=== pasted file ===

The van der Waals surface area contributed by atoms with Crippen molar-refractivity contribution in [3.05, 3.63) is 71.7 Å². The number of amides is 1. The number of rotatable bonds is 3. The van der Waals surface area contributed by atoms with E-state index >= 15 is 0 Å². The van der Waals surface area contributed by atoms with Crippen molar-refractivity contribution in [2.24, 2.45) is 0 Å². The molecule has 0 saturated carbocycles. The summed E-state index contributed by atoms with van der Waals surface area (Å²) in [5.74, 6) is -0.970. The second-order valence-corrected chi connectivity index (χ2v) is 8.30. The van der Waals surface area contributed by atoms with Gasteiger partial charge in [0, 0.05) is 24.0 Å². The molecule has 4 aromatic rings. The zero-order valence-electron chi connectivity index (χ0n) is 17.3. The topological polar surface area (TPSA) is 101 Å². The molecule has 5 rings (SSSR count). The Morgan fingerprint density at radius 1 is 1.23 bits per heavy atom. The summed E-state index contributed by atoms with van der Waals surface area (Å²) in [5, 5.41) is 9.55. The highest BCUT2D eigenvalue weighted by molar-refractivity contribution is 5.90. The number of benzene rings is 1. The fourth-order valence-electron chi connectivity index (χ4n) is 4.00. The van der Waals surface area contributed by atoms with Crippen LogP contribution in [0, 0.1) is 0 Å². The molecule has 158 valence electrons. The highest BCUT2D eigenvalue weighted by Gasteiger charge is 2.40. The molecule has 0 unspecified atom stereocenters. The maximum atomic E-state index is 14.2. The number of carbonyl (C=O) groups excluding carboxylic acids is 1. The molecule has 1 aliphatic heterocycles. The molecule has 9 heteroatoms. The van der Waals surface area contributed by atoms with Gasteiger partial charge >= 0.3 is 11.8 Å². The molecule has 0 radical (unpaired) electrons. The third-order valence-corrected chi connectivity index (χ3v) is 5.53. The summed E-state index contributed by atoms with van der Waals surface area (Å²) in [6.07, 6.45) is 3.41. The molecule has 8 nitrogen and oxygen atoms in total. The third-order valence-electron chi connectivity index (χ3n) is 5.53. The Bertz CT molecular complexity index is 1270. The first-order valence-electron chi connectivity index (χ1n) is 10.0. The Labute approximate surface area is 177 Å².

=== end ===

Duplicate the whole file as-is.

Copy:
The van der Waals surface area contributed by atoms with Crippen molar-refractivity contribution in [3.05, 3.63) is 71.7 Å². The number of amides is 1. The number of rotatable bonds is 3. The van der Waals surface area contributed by atoms with E-state index >= 15 is 0 Å². The van der Waals surface area contributed by atoms with Crippen molar-refractivity contribution in [2.24, 2.45) is 0 Å². The molecule has 0 saturated carbocycles. The summed E-state index contributed by atoms with van der Waals surface area (Å²) in [5.74, 6) is -0.970. The second-order valence-corrected chi connectivity index (χ2v) is 8.30. The van der Waals surface area contributed by atoms with Gasteiger partial charge in [0, 0.05) is 24.0 Å². The molecule has 4 aromatic rings. The zero-order valence-electron chi connectivity index (χ0n) is 17.3. The topological polar surface area (TPSA) is 101 Å². The molecule has 5 rings (SSSR count). The Morgan fingerprint density at radius 1 is 1.23 bits per heavy atom. The summed E-state index contributed by atoms with van der Waals surface area (Å²) in [5, 5.41) is 9.55. The highest BCUT2D eigenvalue weighted by molar-refractivity contribution is 5.90. The number of benzene rings is 1. The fourth-order valence-electron chi connectivity index (χ4n) is 4.00. The van der Waals surface area contributed by atoms with Crippen LogP contribution in [0, 0.1) is 0 Å². The molecule has 158 valence electrons. The highest BCUT2D eigenvalue weighted by Gasteiger charge is 2.40. The molecule has 0 unspecified atom stereocenters. The maximum atomic E-state index is 14.2. The number of carbonyl (C=O) groups excluding carboxylic acids is 1. The molecule has 1 aliphatic heterocycles. The molecule has 9 heteroatoms. The van der Waals surface area contributed by atoms with Gasteiger partial charge >= 0.3 is 11.8 Å². The molecule has 0 radical (unpaired) electrons. The third-order valence-corrected chi connectivity index (χ3v) is 5.53. The summed E-state index contributed by atoms with van der Waals surface area (Å²) in [6.07, 6.45) is 3.41. The molecule has 8 nitrogen and oxygen atoms in total. The third-order valence-electron chi connectivity index (χ3n) is 5.53. The Bertz CT molecular complexity index is 1270. The first-order valence-electron chi connectivity index (χ1n) is 10.0. The Labute approximate surface area is 177 Å².